When the word of God says that a thing is not desirable, no amount of “reasoning” can make it desirable. The word of God does say that it is not desirable that ministers of the gospel should leave the word of God and serve business—even the legitimate business of the church and cause of God. And no amount of “reasoning” can make such a course desirable. All such reasoning is simply setting up personal opinions and selfish preferences against the word of God - this is not Christianity: it is Christianity to cast “down arguments and every high thing that exalts itself against the knowledge of God, bringing every thought into captivity to the obedience of Christ” (2 Cor. 10:5).
In the time of the early rain, when they were all filled with the Holy Spirit, the ministers of the gospel said that “it is not desirable that we should leave the word of God, and serve business.” At that time, also, the saying pleased the whole multitude. And now, in the time of the latter rain, if the ministers of the gospel would say this very same thing, the saying would again please the whole multitude.
And why should not the ministers of the gospel say it now? Indeed, why do they not all say it? Is it because they are not all filled with the Holy Spirit, as those were who did say it for our instruction? What other cause can there be? And in this time of the latter rain, when all are to be filled with the Holy Spirit as at the first, how can this thing continue against divine, true reason, unless it be that ministers of the gospel would rather leave the word of God and serve business than to seek to be so filled with the Holy Spirit that they would see and say that it is desirable to leave business and serve the word of God?
“Receive the Holy Spirit” (John 20:22). Let the ministers of the gospel receive the Holy Spirit. Let all the multitude of the believers receive the Holy Spirit. Let all, both ministers and the multitude, “be filled with the Spirit.” Then the ministers will call the disciples unto them, and say: “It is not desirable that we should leave the word of God and serve tables. Therefore, brethren, seek out from among you seven men of good reputation, full of the Holy Spirit and wisdom, whom we may appoint over this business; but we will give ourselves continually to prayer and to the ministry of the word”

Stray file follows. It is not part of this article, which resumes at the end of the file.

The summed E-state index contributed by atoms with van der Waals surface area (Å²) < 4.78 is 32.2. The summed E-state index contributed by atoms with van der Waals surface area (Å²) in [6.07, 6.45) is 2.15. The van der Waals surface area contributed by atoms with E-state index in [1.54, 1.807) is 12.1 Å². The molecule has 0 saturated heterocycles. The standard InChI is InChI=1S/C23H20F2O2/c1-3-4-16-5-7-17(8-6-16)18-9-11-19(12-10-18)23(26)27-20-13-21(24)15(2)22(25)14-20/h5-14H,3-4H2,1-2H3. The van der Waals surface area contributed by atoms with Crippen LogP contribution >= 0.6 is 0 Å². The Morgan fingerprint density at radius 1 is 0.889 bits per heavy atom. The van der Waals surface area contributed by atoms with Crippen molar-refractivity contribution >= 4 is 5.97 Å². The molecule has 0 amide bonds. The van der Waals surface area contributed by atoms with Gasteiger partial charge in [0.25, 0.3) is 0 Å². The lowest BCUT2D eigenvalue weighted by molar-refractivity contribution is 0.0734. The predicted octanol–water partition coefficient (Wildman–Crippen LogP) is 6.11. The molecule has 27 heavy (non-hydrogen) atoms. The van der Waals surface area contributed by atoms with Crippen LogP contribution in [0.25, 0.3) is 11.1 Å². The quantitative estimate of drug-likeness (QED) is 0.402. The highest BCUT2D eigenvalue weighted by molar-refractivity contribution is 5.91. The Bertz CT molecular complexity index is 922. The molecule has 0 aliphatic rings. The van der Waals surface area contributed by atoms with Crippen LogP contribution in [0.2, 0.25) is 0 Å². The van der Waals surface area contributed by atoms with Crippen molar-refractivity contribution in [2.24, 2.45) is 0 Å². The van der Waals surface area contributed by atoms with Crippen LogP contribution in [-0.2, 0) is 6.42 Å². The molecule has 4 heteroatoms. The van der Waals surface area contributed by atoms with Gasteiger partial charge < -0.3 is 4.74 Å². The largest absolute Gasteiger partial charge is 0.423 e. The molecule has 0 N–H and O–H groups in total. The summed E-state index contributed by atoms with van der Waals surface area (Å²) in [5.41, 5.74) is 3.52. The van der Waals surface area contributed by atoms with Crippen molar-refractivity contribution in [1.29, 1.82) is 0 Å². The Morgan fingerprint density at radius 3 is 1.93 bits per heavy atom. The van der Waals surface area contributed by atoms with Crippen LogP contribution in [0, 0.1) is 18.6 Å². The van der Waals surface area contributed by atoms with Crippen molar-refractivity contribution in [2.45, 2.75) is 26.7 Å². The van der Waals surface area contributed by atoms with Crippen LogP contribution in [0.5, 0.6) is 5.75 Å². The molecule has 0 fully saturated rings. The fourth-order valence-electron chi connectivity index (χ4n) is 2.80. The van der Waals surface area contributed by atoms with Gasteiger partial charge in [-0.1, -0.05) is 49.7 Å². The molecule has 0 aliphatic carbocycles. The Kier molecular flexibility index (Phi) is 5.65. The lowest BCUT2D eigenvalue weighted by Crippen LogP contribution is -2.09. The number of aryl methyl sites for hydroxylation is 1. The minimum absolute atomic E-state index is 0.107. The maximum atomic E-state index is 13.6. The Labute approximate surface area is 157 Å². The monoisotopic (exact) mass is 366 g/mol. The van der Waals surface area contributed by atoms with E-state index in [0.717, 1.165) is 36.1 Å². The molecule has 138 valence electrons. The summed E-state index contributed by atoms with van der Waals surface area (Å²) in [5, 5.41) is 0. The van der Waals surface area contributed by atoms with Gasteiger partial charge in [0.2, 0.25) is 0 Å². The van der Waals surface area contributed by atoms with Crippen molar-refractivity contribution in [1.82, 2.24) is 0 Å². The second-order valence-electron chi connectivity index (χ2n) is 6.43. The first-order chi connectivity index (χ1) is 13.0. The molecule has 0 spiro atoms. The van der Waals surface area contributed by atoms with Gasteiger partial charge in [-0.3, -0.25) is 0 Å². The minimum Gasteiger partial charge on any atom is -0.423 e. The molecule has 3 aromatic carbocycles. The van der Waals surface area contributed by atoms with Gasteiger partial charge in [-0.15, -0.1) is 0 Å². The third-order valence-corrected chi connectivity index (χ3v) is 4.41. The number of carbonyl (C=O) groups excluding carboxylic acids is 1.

Then it will be again as it was before. The saying will please the whole multitude; they will choose men “full of the Holy Spirit and wisdom,” whom they will set before the ministers, who will pray, and lay their hands upon them. Then, too, as before, the word of God will increase; the number of the disciples will multiply greatly, and a great company of the priests will be obedient to the faith: the office and work of the minister of the gospel will be honored as it should be, and as it is not now; and there will not be the dearth of ministers that there is now.
The Book of Acts is a record of the working of the Holy Spirit, when He had His way in the church. The sixth chapter of Acts is a part of that record, and this is what it says. With special reference to this subject, we are directed by the Spirit to “study the sixth chapter of Acts.” Will you study it with the Spirit? Will you hear what the Spirit says to the churches? Will you follow the way that He leads? Will you receive the Holy Spirit? Will you be filled with the Spirit?
“Ask, and it will be given to you.” “Receive the Holy Spirit.” Recognize the Holy Spirit.
The Advent Review and Sabbath Herald, August 23, 1898